Cooking porridge is a combination of heating the liquid and cooking the oats. Initially the oats contain very little water and they warm up quite slowly in comparison to the liquid which tends to froth over. The DEFRA study found that cooking porridge in a saucepan was more energy efficient than the microwave except for small quantities.

Heating up solids

Suppose you want to reheat some rice. You can do this on a hob by steaming but that involves heating up quite a lot of water and turning it to steam which takes a lot of energy. The microwave heats the rice very well because there is sufficient water in the rice to absorb the microwave energy effectively.

Cooking vegetables

The DEFRA study found that boiling new potatoes in a saucepan took 3-4 times as much energy as cooking in the microwave and the numbers were similar for cooking frozen vegetables and for cooking salmon fillet (compared to poaching in a saucepan). In all these cases the microwave wins because you only have to add a little bit of water whereas when cooking in a saucepan you have to use enough to cover the food. In my cooking experiments 40% of the energy went into water and another 19% into steam (even though I did keep the lid on).

However, to cook in a microwave your vegetables do have to be in small pieces.



Since we have a gas hob I shall continue to use the microwave for reheating small amounts of food and the saucepan for most other things. For vegetables the 3-4 times energy hit is more or less offset by the higher carbon emissions of the electricity. If I had an electric hob, even an induction hob, then I would be thinking now about how to make better use of the microwave.

(1) My microwave takes 1200 W to generate 800W. Wikipedia reckons a typical microwave is 64% efficient. Newer ones may be better than this.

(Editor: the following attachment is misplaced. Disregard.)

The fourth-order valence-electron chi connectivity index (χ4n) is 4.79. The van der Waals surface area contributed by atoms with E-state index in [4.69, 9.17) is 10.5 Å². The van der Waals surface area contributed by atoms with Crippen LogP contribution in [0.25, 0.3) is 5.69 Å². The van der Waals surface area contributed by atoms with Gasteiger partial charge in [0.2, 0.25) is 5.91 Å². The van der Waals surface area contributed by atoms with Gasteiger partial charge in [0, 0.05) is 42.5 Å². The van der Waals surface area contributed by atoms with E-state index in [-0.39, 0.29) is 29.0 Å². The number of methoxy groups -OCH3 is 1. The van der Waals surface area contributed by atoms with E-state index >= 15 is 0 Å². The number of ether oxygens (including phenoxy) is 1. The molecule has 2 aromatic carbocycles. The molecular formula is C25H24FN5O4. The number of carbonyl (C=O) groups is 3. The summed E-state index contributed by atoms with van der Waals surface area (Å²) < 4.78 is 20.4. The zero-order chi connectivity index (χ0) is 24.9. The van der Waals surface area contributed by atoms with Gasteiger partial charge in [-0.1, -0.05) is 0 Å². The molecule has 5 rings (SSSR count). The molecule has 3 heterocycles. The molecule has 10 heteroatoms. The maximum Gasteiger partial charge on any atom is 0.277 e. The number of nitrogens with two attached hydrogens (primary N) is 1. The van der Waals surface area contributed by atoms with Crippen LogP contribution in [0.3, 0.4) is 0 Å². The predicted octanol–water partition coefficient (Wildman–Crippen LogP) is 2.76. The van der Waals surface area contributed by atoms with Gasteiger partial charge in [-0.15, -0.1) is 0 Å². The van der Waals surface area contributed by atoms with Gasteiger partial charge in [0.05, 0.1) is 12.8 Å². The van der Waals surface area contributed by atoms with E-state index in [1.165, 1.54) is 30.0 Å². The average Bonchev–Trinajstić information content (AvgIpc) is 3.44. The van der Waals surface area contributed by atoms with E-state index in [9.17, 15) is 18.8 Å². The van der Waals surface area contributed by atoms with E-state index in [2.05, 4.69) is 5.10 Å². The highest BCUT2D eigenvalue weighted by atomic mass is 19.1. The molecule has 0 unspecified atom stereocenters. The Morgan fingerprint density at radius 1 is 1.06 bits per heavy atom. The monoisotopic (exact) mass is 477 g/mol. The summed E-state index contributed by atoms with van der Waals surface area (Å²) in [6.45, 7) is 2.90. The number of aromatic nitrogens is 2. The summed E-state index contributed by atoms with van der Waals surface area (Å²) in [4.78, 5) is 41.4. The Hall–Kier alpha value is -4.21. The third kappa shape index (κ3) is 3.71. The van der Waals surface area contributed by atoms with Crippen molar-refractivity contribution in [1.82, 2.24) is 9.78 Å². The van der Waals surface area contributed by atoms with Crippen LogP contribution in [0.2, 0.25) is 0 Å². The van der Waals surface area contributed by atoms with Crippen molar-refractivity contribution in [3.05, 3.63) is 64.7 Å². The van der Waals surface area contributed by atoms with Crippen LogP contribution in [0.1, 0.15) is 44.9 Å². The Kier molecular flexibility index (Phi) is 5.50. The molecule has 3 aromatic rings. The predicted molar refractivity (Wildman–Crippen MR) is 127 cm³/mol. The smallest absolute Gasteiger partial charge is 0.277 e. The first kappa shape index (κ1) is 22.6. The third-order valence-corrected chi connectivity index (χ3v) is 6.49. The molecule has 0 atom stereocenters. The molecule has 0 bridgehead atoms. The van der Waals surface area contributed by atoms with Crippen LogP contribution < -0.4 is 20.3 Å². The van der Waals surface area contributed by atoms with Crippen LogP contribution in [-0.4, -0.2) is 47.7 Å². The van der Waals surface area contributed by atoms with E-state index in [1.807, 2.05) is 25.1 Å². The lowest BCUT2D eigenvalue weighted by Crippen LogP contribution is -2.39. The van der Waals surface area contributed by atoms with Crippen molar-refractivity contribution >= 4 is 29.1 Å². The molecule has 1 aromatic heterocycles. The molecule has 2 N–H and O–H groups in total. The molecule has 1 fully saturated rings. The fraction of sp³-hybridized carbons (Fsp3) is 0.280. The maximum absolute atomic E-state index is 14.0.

(2) Electric ovens are around 12% efficient and gas ovens half that, according to a study by Lawrence Berkeley National Laboratory for the US DOE. This dates from 1996 and could be out of date. However, the numbers are broadly consistent with my cooking experiments which I report in my book.

(3) BNCK07: Comparing energy use in microwave ovens with traditional electric fuelled methods (2006) DEFRA.


  1. What about using a pressure cooker?

    1. I haven't got one - do you? What do you use it for? How much time does it save?

    2. I've used a pressure cooker for over 30 years. It scores highly on cooking anything which has a long boiling/simmering/steaming time by other means, eg beans or rice, cooked from dry; soups and stews. Those take about a third of the usual time on the hob.
      Rice can be cooked in exactly the amount of water it needs, on a trivet over extra water to provide the steam - and ends up perfect.
      But don't use it for anything for which you need an exact cooking time, because you can't open the cooker immediately after the planned cooking time - it has to depressurise first. Anything whose surface will suffer if it gets wet requires lots of extra care because of the steamy atmosphere inside the cooker.
      So it's good for soup etc, which is good with a little extra heating time, but would be disastrous for a souffle.

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  3. The carbon emissions comparison is only viable if none of your electricity comes from renewables, like wind, or solar - also - everyone seems to ignore the fact that gas is a finite resource - once it's gone, it's gone.

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  11. Surprised you say gas is less carbon intensive. Maybe this is an ild article that assumes electricity is generated by coal in which case yes but in 2023 coal is only used on cold winter days to make up shortfall. Otherwise it’s nuclear, renewables and some gas. So induction i expect is much less carbon intensive

    1. Actually, electriciity and gas are very similar in carbon intensity now. Based on the 2022 UK Government GHG Conversion Factors for Company Reporting, electricity is 193g/kWh and gas is 180. But that is based on 3 year averages, I think, and electricity could well be less than gas now. Yes this is a very old post and needs updating. Thank you for reminding me.